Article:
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Summary Article: Parthenon
From The Classical Tradition

Over the past two and a half millennia the Parthenon has been temple, church, mosque, ruin, reconstruction, and icon. Built as a temple to the goddess Athena between 447 and 432 bce, it was converted into a Christian church probably sometime in the 5th century ce and into a mosque, under the Ottoman rulers of Greece, in the mid-15th century. The essential form of the ancient building survived these conversions, as did most of the architectural sculpture. In fact, despite some intentional defacement by Christians and possibly Muslims, the reuse of the building was a crucial factor in its preservation.

The main changes in the Parthenon's conversions were in its orientation (the principal entrance was moved to the west from the east) and its internal decoration. Numerous fragments of medieval marble fittings and inscriptions survive, Christian frescoes could still be made out in the 19th century, and tesserae from a Christian mosaic of the Virgin Mary could still be picked up on the Acropolis in the 20th century. Contemporary descriptions of both church and mosque praise its beauty and venerable history (not always accurately: the Ottoman traveler Evliya Çelebi, who visited Athens in the 1630s and 1640s, believed that the building had originally been the Academy of Plato and that its doors had been the gates of the city of Troy). For the Englishman George Wheler, writing in 1682, it was simply "the finest mosque in the world."

In 1687, during the wars between Venice and the Ottoman Empire, the Parthenon was catastrophically damaged. Put to use by the Ottoman garrison as a gunpowder store and then hit by Venetian cannonballs, it exploded, causing some 300 fatalities—and was left beyond repair. Although a small mosque was rebuilt within its shell, for the next century and a half the Parthenon was left as a ruin within a military base. It was looted for building material and for what remained of any value. Most notoriously, in the early years of the 19th century much of the Parthenon's surviving sculpture was removed by the diplomat Lord Elgin and taken to Britain. The controversy around his actions remains intense. Was Elgin a destructive, self-interested vandal, or did he save masterpieces that would almost certainly have been destroyed? There have been prominent partisans on either side—from Lord Byron on—and their loudly discordant voices have certainly contributed to the Parthenon's present fame.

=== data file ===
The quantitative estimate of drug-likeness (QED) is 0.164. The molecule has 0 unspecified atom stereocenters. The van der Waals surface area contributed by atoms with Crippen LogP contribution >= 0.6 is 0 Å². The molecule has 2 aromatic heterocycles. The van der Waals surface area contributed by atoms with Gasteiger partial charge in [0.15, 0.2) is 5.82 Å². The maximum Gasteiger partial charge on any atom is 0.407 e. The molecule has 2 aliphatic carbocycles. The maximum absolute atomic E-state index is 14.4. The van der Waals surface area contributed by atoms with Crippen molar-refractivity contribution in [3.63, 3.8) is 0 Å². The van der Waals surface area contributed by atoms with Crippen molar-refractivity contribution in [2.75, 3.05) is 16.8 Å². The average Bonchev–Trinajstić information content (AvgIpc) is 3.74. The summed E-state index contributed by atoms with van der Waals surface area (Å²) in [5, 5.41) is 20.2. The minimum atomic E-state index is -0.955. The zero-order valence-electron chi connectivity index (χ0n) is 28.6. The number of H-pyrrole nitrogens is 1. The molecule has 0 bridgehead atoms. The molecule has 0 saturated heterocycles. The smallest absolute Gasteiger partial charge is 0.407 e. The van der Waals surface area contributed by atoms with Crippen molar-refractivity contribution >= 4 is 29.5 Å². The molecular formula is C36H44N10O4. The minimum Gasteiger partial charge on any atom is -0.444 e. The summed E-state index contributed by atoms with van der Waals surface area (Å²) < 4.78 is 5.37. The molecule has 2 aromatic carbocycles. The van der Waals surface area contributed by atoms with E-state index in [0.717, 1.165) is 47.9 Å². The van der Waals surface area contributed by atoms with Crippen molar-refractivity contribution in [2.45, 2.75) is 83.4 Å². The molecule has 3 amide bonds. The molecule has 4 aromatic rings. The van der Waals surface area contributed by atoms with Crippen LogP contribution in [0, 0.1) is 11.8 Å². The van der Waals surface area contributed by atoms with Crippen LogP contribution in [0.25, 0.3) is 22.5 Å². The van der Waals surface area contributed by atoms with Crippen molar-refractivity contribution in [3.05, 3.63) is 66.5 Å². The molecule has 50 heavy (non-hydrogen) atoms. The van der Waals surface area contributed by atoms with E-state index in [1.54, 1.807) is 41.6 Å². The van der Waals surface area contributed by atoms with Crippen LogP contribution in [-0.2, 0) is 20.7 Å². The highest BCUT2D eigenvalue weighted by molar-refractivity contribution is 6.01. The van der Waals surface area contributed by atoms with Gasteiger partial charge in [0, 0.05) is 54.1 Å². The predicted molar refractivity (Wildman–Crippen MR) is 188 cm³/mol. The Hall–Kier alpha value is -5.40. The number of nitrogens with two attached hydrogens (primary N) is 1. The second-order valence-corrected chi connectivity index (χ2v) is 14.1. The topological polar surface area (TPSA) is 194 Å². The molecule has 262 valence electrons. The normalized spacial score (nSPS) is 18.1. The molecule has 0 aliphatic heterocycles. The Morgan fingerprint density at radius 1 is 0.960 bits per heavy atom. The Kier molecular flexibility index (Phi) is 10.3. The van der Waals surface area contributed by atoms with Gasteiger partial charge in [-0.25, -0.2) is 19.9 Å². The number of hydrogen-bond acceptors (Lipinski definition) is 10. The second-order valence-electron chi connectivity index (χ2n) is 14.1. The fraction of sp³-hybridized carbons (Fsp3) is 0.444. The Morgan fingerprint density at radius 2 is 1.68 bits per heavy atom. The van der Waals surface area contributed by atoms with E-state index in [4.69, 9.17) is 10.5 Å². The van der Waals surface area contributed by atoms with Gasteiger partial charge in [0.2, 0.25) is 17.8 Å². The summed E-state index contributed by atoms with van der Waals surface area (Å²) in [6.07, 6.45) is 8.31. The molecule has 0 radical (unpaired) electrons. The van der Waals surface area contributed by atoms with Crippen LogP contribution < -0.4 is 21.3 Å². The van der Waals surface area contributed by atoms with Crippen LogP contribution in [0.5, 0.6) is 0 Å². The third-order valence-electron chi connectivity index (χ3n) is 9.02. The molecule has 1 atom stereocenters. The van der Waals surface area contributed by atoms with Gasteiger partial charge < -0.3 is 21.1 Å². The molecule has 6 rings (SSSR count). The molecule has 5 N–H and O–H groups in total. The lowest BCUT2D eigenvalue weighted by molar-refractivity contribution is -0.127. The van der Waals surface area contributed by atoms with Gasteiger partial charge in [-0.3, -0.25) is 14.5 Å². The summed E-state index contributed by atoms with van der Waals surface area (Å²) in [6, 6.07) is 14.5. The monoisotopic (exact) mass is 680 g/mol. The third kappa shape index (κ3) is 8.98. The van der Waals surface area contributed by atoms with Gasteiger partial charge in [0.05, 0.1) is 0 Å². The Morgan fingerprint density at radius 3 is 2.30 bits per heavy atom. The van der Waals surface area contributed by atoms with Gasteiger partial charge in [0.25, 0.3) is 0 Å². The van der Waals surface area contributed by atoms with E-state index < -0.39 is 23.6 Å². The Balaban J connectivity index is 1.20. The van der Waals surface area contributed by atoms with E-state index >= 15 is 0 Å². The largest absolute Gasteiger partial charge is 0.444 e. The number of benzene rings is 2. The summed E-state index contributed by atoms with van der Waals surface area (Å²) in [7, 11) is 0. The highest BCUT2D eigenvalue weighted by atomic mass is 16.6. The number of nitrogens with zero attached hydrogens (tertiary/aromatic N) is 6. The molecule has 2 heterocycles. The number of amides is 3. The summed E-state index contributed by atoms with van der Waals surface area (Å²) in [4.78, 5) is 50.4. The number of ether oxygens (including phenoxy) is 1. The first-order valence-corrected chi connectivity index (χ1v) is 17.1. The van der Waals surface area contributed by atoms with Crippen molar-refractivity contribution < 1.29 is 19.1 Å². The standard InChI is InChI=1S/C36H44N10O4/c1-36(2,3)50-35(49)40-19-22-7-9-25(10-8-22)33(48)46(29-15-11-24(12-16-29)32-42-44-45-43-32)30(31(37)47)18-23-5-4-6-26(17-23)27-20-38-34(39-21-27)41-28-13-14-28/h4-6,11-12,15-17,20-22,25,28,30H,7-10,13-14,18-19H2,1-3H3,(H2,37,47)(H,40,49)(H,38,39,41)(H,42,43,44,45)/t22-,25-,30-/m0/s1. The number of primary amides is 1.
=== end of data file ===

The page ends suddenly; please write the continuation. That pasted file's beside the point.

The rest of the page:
Following the Greek War of Independence (1821-1832), Athens became the capital of Greece under a Bavarian monarchy. The Acropolis was converted into an archaeological site: excavation work removed almost all traces of later structures, leaving the ruins of the Parthenon isolated on bare rock, along with the other buildings erected in the 5th century bce. Major restoration work in the 1920s (directed by N. Balanos) reerected many of the dispersed columns and gave the ruin its now familiar silhouette. But the iron clamps used in the reconstruction gradually expanded, causing such damage to the marble that a further complete restoration was begun in 1986 and is ongoing.

Since the late 18th century the Parthenon has been a model for architects and designers, from Neoclassicists to such prophets of Modernism as Le Corbusier. New Parthenons have been built across the Western world, from Bavaria (where Leo von Klenze's Valhalla is a more-or-less exact copy) to Nashville (where the full-size replica erected for the Tennessee Exposition of 1897 still stands)—not to mention the thousands of miniatures sold as ouzo bottles, key rings, even toasters. The Parthenon has also become an icon of classical culture. Its image is the official symbol of the United Nations Educational, Scientific, and Cultural Organization (UNESCO), and it is often taken to stand for all we owe to ancient Greek civilization. Though most have admired it, for some its mythic status has proved oppressive. Sigmund Freud was famously reluctant to visit. When he finally did, he claimed that the experience was rather like discovering that the Loch Ness monster really did exist after all.

  • Beard, M., The Parthenon (Cambridge, Mass.2003).
  • Kaldellis, A., The Christian Parthenon (Cambridge2009).
  • Neils, J., ed., The Parthenon: From Antiquity to the Present (Cambridge2005).
  • Tournikiotis, P., ed., The Parthenon and Its Impact in Modern Times (Athens1994).
M. B.
© 2010 Harvard University Press (cloth) © 2013 Harvard University Press

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